Bryce Canyon National Park in Utah, USA isn’t a canyon, but a series of carved out natural amphitheaters.
People come from around the world to see the amazing Bryce Canyon views of these formations and to take exquisite photos of Bryce Canyon.
What creates these unique rock structures? The erosion process begins with rain water seeping into cracks in the rock. Due to its high elevation, the nights are cold at Bryce Canyon. The water freezes, expands and breaks the rock apart.
The deep, narrow walls called ‘fins’ result from rain and snow melt running down the slopes from the rim of the canyon. Holes or ‘windows’ continue to erode into the fins, and when they grow large enough they collapse and create the hoodoo towers.
The section of Bryce Canyon known as The Amphitheater has the most concentrated grouping of hoodoos and is one of the most iconic, Bryce Canyon photo spots in the park.
We have visited Bryce Canyon many times at various times of the year and feel there are 12 locations to capture amazing photos of Bryce Canyon.
The viewpoints can be found at overlooks along the Scenic Drive, at spots along the rim trail in The Amphitheater and along some Bryce Canyon hikes where you get a close-up view of the stone structures.
BRYCE CANYON VIEWS & TOP BRYCE CANYON PHOTO SPOTS
When visiting Bryce Canyon, we recommend you begin by driving 18 miles to Rainbow Point at the end of the Scenic Drive.
All the scenic overlooks are on the east side. If you start at Rainbow Point, you can avoid left turns on the busy road. You can instead stop at each pullout on your right.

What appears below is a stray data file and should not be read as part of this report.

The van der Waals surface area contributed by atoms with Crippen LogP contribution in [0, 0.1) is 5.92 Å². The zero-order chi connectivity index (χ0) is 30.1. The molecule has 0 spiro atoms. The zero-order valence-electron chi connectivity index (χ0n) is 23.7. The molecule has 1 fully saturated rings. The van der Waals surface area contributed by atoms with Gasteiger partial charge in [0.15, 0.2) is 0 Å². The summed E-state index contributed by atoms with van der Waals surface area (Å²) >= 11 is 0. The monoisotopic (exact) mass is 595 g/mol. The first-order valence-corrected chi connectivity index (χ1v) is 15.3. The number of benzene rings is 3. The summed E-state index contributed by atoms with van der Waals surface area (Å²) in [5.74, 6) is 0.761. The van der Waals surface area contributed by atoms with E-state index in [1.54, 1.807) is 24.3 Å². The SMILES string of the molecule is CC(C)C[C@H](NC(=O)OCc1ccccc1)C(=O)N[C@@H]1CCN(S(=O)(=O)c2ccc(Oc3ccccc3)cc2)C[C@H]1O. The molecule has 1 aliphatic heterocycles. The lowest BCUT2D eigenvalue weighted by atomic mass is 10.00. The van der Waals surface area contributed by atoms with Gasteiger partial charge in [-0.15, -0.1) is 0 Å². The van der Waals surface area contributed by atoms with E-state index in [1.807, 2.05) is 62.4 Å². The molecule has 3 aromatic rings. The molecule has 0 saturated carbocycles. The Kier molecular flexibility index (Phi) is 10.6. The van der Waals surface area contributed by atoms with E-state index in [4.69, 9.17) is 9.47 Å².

Rainbow Point is a good introduction to Bryce Canyon. The scenery and geological formations dramatically change as you drive north. Completing the scenic drive at the Amphitheater viewpoints is a spectacular sight!
Rainbow & Yovimpa Points
The park road ends when it reaches the combined parking area for Rainbow Point and Yovimpa Point.
From this vista you look down on a colorful scene of hoodoos in Rainbow Canyon. You see the Table Cliff Plateau to the northeast that rises to over 10,000 feet at its southern end, Powell Point. The Sevier Plateau to the north is topped by 11,041 foot Mount Dutton.
The short Bristlecone Loop Trail leads to an 1,800-year-old bristlecone pine, believed to be one of the oldest living things at Bryce Canyon.
BRYCE CANYON PHOTO TIP: The light in the southern end of the park around Rainbow Point is wonderful from mid afternoon through sunset.
Yovimpa Point: access this trail from the Rainbow Point parking lot.
A short, paved walkway takes you past the picnic area to a magnificent viewpoint that allows visitors to look south and west over the Grand Staircase-Escalante National Monument and take awe-inspiring Bryce Canyon Photos. It is one of the best spots to see the “steps” which give the Grand Staircase its name.
One of the many amazing Bryce Canyon views is from Agua Canyon. You’ll see stark color contrasts and two prominent hoodoos at this overlook.
Look for ‘The Hunter” and “The Rabbit”. The Hunter has a hat of evergreens and is easily seen just in front of the viewpoint. To the right is a smaller hoodoo commonly referred to as The Rabbit (the The Hunter’s prey).
One of our favorite Bryce Canyon photos is capturing the glow on the hoodoos at Agua Canyon in the morning.
BRYCE CANYON PHOTO TIP: The hoodoos and fins at Agua Canyon are especially dramatic in early morning light.
Known as the Natural Bridge, this natural arch is one of our favorite Bryce Canyon photos.
The structure called Natural Bridge is technically an arch. Formed originally as a small ice window in a large prominent fin, the forces of erosion have made Natural Bridge one of the most popular Bryce Canyon views along the scenic drive. You will see similar features within the park as you go on various Bryce Canyon hikes, but none as impressive at nearly 125 feet tall.